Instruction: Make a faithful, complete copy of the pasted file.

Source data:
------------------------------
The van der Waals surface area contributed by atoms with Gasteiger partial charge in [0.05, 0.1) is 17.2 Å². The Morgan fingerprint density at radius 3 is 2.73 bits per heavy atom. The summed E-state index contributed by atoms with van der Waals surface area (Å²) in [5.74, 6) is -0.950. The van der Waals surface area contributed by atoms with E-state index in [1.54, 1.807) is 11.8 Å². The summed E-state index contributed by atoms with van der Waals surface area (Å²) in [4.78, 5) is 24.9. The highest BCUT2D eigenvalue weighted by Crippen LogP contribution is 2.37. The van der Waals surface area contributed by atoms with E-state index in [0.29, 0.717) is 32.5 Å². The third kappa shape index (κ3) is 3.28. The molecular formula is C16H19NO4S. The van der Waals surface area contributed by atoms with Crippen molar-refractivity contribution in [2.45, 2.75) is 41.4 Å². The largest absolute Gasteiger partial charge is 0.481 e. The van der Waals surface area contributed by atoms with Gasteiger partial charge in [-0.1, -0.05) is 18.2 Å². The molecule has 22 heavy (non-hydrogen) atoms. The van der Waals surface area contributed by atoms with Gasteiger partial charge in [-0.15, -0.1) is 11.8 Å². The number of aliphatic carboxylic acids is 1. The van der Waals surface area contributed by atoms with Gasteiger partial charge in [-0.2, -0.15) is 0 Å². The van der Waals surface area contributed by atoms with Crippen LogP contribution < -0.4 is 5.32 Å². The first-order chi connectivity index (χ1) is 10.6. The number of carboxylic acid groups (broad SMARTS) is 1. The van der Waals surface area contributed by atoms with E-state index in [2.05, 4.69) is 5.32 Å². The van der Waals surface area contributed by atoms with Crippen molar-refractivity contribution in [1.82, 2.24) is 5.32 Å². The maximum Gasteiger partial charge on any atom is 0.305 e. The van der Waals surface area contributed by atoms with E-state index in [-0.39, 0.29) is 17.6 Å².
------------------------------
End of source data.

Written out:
The van der Waals surface area contributed by atoms with Gasteiger partial charge in [0.05, 0.1) is 17.2 Å². The Morgan fingerprint density at radius 3 is 2.73 bits per heavy atom. The summed E-state index contributed by atoms with van der Waals surface area (Å²) in [5.74, 6) is -0.950. The van der Waals surface area contributed by atoms with E-state index in [1.54, 1.807) is 11.8 Å². The summed E-state index contributed by atoms with van der Waals surface area (Å²) in [4.78, 5) is 24.9. The highest BCUT2D eigenvalue weighted by Crippen LogP contribution is 2.37. The van der Waals surface area contributed by atoms with E-state index in [0.29, 0.717) is 32.5 Å². The third kappa shape index (κ3) is 3.28. The molecular formula is C16H19NO4S. The van der Waals surface area contributed by atoms with Crippen molar-refractivity contribution in [2.45, 2.75) is 41.4 Å². The largest absolute Gasteiger partial charge is 0.481 e. The van der Waals surface area contributed by atoms with Gasteiger partial charge in [-0.1, -0.05) is 18.2 Å². The molecule has 22 heavy (non-hydrogen) atoms. The van der Waals surface area contributed by atoms with Gasteiger partial charge in [-0.15, -0.1) is 11.8 Å². The number of aliphatic carboxylic acids is 1. The van der Waals surface area contributed by atoms with Gasteiger partial charge in [-0.2, -0.15) is 0 Å². The van der Waals surface area contributed by atoms with Crippen LogP contribution < -0.4 is 5.32 Å². The first-order chi connectivity index (χ1) is 10.6. The number of carboxylic acid groups (broad SMARTS) is 1. The van der Waals surface area contributed by atoms with E-state index in [2.05, 4.69) is 5.32 Å². The van der Waals surface area contributed by atoms with Crippen molar-refractivity contribution in [1.82, 2.24) is 5.32 Å². The maximum Gasteiger partial charge on any atom is 0.305 e. The van der Waals surface area contributed by atoms with E-state index in [-0.39, 0.29) is 17.6 Å².